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It's unfortunate, but we all tend to do it. We pigeonhole artists, even those of us who should know better. We forever think of Grant Wood as Gothically American. We associate Picasso with Cubism 60 years after he painted his last Cubist work. We think first of de Kooning's butt-ugly, buxom broads, Cézanne’s mountain, and Norman Rockwell is forever tagged an illustrator. Roy Lichtenstein suffers the same fate. Comic strip paintings...that's what we think of first and perhaps solely as Roy's work. He painted his first one, Look, Mickey! in 1961. He painted his last one in 1969. That's eight years. He was born in 1923. He died in 1997. What did he do before 1961 and after 1969? If you're drawing a blank, even one with his trademark ben day dots, you're not alone in your ignorance.

After the Second World War, like millions of other GI's, Roy went to college. He studied art at Ohio State University, receiving a master’s degree from there in 1951. One of his earliest works is a childlike, nearly abstract parody, Washington Crossing the Delaware--not a ben day dot in sight. He worked for a department store in Cleveland, doing window displays, for Republic Steel doing metal designs, and all the while made frequent trips to New York City to sit in the Cedar Bar, too shy to introduce himself to the likes of de Kooning, Pollock, Kline and the other New York School stars of that period. He was finding his way, imitating Picasso, Fragonard, Klee and other art icons, always with tongue firmly planted in cheek. He painted everything in every style, from medieval subjects to anthropomorphic vegetation. Before the decade of the 50s was over he was teaching at Rutgers University and becoming acquainted with fellow Pop artists such as Klaus Oldenburg, Jasper Johns, and Robert Rauschenberg. Then, with Look, Mickey, he completely abandoned expressionism. In fact, one might say he actively combated it.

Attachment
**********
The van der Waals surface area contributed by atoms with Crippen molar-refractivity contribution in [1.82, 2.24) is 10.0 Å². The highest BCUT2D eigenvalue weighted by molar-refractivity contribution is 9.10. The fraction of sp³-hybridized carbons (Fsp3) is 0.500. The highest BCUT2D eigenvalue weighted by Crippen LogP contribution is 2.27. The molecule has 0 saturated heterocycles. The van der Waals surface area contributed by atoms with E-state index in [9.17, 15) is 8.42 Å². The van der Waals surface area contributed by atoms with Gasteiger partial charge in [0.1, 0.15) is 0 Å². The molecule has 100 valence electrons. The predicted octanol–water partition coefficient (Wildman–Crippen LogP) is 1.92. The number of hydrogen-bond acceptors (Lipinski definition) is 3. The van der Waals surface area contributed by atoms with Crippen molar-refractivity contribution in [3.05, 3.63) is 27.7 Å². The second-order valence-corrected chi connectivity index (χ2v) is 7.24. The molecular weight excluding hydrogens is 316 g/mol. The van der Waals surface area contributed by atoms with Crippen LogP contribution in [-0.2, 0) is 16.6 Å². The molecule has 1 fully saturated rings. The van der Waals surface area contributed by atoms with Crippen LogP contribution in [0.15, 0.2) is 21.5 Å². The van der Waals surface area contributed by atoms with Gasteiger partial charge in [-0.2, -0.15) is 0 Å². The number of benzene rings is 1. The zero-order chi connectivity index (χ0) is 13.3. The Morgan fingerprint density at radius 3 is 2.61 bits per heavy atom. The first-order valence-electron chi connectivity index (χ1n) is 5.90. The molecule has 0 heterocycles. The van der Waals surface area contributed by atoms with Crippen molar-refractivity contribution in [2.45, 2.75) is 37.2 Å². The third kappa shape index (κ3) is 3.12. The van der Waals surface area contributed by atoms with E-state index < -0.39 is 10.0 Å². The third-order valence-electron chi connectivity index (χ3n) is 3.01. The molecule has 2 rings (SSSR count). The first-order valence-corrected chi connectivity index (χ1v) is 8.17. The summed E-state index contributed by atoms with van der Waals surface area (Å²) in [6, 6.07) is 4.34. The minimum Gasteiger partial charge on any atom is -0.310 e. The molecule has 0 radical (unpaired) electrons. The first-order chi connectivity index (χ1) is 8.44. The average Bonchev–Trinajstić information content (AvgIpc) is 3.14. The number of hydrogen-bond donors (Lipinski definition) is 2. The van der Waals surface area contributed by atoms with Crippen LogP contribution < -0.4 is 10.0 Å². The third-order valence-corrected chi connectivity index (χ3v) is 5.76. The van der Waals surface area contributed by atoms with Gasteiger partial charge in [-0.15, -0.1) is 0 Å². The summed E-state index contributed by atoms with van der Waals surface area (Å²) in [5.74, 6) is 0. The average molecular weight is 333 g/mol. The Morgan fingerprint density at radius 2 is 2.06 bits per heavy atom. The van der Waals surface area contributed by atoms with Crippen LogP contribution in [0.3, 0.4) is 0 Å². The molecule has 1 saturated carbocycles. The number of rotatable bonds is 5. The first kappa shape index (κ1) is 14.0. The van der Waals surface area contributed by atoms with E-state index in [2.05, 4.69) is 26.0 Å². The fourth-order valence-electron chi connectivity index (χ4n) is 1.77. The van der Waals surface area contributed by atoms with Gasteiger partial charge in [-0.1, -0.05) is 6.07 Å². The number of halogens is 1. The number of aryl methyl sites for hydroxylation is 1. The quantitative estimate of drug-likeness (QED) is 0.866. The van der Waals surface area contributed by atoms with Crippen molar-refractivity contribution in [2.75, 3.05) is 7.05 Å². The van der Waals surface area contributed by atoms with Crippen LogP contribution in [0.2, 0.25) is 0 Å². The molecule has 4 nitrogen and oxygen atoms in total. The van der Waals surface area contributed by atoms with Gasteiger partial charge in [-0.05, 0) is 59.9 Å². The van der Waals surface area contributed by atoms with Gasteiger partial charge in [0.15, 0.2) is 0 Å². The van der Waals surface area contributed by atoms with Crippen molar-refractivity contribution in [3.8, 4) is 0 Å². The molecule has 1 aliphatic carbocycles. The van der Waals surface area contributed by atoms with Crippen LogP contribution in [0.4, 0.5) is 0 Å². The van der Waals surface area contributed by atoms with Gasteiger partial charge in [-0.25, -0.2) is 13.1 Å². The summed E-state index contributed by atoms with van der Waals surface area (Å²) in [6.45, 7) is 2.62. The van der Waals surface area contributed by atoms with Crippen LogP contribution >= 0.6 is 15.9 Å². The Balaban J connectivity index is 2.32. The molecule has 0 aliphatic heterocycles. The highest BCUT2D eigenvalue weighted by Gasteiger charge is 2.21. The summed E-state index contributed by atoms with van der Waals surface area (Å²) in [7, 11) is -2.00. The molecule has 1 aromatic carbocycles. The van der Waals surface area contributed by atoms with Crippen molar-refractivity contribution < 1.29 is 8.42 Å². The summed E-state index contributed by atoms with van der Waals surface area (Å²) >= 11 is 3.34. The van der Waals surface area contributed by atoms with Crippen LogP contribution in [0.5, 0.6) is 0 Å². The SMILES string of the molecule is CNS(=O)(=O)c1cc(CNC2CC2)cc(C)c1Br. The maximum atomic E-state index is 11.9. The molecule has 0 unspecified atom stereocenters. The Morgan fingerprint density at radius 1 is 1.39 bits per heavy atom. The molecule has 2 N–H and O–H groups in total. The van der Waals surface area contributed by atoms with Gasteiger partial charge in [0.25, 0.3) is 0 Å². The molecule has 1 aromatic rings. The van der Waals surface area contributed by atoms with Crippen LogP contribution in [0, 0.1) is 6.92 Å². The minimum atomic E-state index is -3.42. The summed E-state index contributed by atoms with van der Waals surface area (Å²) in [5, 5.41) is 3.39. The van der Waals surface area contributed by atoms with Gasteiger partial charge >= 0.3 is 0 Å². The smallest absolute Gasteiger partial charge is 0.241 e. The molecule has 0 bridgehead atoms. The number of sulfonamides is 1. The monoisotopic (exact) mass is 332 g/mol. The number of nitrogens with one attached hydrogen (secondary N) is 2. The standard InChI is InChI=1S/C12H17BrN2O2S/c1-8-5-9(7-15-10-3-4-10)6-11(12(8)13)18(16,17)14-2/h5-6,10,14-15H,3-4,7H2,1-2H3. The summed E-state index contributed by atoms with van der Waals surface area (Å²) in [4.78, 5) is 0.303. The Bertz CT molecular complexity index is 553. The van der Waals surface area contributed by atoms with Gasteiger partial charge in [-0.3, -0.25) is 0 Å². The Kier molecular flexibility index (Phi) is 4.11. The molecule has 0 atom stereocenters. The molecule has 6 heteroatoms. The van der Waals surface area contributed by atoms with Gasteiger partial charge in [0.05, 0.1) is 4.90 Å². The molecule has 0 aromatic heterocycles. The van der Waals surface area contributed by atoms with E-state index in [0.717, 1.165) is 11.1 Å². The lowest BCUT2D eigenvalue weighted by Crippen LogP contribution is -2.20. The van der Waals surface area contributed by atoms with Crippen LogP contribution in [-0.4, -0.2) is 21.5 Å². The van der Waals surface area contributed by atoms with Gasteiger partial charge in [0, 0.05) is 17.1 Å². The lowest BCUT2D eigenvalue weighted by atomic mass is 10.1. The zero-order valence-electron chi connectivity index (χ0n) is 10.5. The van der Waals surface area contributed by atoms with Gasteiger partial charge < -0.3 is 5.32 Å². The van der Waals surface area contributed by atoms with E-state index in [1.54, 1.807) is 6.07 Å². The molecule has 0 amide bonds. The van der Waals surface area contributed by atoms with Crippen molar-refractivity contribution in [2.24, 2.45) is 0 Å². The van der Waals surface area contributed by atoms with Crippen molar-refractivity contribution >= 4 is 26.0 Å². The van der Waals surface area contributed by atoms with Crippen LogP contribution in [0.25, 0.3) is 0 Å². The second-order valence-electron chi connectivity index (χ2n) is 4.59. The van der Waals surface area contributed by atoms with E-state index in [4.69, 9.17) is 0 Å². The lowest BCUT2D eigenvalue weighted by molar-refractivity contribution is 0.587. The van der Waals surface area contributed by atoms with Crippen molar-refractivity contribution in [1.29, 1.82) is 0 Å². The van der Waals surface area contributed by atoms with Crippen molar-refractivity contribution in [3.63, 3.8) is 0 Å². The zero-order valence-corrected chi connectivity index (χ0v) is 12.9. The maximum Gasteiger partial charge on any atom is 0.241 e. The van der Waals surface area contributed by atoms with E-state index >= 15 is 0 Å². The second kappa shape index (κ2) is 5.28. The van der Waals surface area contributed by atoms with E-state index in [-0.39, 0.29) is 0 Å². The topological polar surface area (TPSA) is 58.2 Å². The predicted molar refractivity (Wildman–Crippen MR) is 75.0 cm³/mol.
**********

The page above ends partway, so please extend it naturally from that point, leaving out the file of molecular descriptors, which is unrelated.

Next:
We know what happened in the sixties. His style became set. He never abandoned that. What he did abandon were the comics. He moved on to parodies of other artists' work, Cézanne, Manet, Monet, even artists from the Renaissance such as Leonardo and Raphael. He painted brush strokes, taking POP shots at the free brushwork of the Abstract Expressionist his Pop Art had dethroned. He even sculpted brush strokes out of painted stainless steel, always with his heavy, cartoonish outlines, brilliant, primary, solid colours, and his ever-present dots. As time went on, he began to abandon the flatness of his earlier work in favour of a stylised chiaroscuro, varying the size of his dots to create curved surfaces. In the nineties, he began to paint nudes, as in his 1994 Nude with Yellow Flower. In it, he plays, somewhat illogically with chiaroscuro; not so much in modelling his figure, but in suggesting areas of shadow in an otherwise linear design traditionally associated with his work. There are no speech balloons. It's a female nude with a cordless phone, contemplating what appears to be a carnation. It's nothing like you what would ever find in a comic book.

Contributed by Lane, Jim
18 May 1999

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